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0 of 0 people found the following comment helpful.

You’ve packed a lot of information in here Allie and presented your guide well, but sometimes it feels you haven’t actually thought through what you’re writing. I hope this feedback helps, as it’s certainly not meant as criticism. Firstly, your summary doesn’t really make sense. You talk about Melbourne’s mellow exterior but go on to talk about favourites – favourite what? And when it comes to food, more detail would be useful. Words like gorgeous, beautifully cooked and heavenly sound lovely, but they don’t really describe things fully. Note the way I’ve styled the contact details – we’ve written a little about this in the dos and don’ts to help writers (http://www.simonseeks.com/travel-writing-tips#1).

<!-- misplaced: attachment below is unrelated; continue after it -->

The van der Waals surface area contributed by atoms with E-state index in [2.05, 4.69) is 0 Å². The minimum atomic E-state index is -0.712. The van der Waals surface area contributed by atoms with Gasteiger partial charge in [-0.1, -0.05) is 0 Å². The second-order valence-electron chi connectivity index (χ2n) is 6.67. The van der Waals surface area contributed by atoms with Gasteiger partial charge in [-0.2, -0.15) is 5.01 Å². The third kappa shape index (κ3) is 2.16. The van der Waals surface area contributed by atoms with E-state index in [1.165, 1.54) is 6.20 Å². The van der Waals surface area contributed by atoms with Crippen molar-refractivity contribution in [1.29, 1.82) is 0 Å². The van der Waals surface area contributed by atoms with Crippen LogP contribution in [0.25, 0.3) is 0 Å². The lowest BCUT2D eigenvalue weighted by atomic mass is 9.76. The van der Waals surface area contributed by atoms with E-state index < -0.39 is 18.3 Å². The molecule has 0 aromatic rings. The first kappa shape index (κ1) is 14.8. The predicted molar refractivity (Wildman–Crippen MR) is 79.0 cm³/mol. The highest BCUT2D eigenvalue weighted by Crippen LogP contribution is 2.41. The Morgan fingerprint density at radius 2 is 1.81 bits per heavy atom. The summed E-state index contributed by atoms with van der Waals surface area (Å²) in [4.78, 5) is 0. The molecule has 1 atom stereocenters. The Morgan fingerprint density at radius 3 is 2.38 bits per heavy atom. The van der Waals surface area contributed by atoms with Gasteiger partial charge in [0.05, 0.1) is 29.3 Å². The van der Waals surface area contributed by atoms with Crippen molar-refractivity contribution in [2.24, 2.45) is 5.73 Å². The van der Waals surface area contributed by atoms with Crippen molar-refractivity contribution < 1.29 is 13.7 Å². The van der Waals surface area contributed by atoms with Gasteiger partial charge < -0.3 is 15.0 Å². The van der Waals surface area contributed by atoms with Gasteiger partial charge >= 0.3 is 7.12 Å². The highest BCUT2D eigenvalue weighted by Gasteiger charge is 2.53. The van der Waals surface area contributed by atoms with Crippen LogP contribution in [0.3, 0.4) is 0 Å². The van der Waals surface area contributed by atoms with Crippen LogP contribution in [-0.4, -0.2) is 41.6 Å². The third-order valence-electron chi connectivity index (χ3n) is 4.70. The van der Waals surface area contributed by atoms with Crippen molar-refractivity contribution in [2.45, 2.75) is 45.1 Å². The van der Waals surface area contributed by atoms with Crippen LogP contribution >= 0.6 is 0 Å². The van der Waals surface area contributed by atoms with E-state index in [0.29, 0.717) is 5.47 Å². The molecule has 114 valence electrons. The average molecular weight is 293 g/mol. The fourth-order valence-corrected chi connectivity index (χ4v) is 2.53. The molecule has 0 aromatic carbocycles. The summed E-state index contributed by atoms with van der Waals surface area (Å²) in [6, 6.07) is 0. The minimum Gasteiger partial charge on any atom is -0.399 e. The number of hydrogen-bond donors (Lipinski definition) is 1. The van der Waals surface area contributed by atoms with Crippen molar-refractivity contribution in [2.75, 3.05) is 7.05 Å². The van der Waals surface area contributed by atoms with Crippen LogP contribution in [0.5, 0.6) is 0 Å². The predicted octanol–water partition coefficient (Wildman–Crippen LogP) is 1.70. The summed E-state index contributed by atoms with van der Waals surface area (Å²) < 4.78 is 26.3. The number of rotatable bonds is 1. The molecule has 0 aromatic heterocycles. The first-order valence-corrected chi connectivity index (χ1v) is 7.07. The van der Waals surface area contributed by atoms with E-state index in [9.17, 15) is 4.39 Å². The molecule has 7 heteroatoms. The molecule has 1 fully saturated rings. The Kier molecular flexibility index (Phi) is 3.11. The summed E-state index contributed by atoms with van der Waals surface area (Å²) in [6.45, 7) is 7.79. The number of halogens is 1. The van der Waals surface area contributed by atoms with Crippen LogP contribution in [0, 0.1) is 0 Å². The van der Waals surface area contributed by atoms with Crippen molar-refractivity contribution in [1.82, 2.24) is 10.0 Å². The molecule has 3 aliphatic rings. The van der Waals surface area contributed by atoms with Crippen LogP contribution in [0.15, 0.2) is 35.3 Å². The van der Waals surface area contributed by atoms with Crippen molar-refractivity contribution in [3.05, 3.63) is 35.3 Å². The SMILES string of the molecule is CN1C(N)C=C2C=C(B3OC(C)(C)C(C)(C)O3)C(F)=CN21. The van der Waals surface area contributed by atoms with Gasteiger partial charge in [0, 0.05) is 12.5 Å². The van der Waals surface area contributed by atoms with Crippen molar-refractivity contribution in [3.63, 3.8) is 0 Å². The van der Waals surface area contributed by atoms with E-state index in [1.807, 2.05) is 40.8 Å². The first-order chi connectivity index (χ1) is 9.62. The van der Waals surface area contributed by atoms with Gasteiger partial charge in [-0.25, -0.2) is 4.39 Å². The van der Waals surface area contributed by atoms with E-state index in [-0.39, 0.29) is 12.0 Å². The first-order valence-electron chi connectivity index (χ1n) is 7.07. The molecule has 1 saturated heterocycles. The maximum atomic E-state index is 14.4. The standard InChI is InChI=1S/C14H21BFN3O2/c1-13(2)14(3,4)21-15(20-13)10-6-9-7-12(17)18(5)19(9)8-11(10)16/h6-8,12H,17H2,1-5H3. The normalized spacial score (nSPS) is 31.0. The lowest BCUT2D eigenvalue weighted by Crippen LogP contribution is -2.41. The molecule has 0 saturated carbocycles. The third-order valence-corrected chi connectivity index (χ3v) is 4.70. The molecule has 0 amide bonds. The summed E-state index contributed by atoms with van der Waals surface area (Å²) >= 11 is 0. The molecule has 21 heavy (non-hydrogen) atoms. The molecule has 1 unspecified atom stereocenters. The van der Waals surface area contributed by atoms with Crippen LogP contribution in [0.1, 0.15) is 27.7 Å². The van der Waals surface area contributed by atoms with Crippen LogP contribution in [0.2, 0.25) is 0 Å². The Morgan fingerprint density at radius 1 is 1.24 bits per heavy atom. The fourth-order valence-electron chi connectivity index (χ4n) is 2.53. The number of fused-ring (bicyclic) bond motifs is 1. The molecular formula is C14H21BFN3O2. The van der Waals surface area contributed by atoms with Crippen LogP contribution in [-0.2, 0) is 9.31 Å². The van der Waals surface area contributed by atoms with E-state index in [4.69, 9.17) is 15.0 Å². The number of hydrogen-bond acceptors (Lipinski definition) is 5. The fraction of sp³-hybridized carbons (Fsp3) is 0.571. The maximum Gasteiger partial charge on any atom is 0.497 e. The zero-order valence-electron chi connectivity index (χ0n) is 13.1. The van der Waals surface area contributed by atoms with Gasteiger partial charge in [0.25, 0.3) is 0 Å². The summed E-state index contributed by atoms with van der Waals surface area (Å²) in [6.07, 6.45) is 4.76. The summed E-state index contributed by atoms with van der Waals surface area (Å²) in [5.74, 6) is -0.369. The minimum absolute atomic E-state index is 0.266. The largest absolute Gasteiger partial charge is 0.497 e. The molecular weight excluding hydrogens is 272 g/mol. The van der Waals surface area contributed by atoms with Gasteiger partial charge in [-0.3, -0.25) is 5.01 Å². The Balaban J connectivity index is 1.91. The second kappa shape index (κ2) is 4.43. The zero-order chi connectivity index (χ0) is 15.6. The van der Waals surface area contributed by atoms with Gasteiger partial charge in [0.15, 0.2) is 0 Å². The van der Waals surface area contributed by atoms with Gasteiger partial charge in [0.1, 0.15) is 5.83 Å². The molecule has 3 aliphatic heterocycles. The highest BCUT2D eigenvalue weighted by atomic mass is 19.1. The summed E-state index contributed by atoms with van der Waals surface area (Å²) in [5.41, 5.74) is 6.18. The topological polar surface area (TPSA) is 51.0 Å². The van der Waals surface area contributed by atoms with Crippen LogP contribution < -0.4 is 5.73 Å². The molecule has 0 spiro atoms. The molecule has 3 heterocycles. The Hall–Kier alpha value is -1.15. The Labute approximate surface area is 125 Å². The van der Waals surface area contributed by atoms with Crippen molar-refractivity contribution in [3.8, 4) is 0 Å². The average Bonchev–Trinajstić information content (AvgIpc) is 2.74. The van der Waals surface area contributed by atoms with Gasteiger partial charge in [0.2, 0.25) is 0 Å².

In saying all that, you’ve recommended some fabulous places and some that I know, from personal experience, are worth trying.
To add to these recommendations, I’d also tell people to check out Bimbos in Brunswick Street, Fitzroy (9419 8600). Payment is cash only but at 4AUD a pizza (Sunday to Friday from noon-4pm and 7pm-11pm - excluding Friday night) you won’t need much. Toppings include fresh and juicy tuna steak (yes really! And you won’t get a tuna steak anywhere in the city for that price), rosemary potatoes and chocolate spread; thankfully not all at the same time, though I’m sure they’d oblige. It’s also a funky club at night where the music pumps loudly and the carpet gets sticky. You won’t get fancy extras here, but you won’t care.
Can anyone else add to Allie’s recommendations? Melbourne has some fantastic eateries – share your favourite with the Simonseeks community.